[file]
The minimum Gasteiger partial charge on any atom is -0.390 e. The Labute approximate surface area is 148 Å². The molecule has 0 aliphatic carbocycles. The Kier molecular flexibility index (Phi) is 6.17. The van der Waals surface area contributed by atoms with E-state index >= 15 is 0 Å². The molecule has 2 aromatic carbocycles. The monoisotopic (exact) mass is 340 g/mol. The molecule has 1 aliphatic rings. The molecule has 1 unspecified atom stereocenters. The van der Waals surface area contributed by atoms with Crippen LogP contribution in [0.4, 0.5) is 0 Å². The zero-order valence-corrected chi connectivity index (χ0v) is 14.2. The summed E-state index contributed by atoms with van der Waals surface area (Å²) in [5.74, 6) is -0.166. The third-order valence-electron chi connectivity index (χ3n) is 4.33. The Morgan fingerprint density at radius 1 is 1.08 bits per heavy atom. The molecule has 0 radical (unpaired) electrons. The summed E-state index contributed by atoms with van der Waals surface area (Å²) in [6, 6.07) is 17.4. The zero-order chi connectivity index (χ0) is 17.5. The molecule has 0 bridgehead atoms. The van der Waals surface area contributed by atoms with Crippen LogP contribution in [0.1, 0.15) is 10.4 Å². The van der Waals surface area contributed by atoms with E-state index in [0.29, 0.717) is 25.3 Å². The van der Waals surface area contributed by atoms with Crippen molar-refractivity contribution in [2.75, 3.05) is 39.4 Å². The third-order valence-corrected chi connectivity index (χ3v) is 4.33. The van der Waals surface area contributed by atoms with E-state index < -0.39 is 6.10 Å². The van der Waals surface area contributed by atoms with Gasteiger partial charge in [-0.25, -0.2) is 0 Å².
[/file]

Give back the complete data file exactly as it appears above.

The minimum Gasteiger partial charge on any atom is -0.390 e. The Labute approximate surface area is 148 Å². The molecule has 0 aliphatic carbocycles. The Kier molecular flexibility index (Phi) is 6.17. The van der Waals surface area contributed by atoms with E-state index >= 15 is 0 Å². The molecule has 2 aromatic carbocycles. The monoisotopic (exact) mass is 340 g/mol. The molecule has 1 aliphatic rings. The molecule has 1 unspecified atom stereocenters. The van der Waals surface area contributed by atoms with Crippen LogP contribution in [0.4, 0.5) is 0 Å². The zero-order valence-corrected chi connectivity index (χ0v) is 14.2. The summed E-state index contributed by atoms with van der Waals surface area (Å²) in [5.74, 6) is -0.166. The third-order valence-electron chi connectivity index (χ3n) is 4.33. The Morgan fingerprint density at radius 1 is 1.08 bits per heavy atom. The molecule has 0 radical (unpaired) electrons. The summed E-state index contributed by atoms with van der Waals surface area (Å²) in [6, 6.07) is 17.4. The zero-order chi connectivity index (χ0) is 17.5. The molecule has 0 bridgehead atoms. The van der Waals surface area contributed by atoms with Crippen LogP contribution in [0.1, 0.15) is 10.4 Å². The van der Waals surface area contributed by atoms with E-state index in [0.29, 0.717) is 25.3 Å². The van der Waals surface area contributed by atoms with Crippen molar-refractivity contribution in [2.75, 3.05) is 39.4 Å². The third-order valence-corrected chi connectivity index (χ3v) is 4.33. The van der Waals surface area contributed by atoms with E-state index < -0.39 is 6.10 Å². The van der Waals surface area contributed by atoms with Gasteiger partial charge in [-0.25, -0.2) is 0 Å².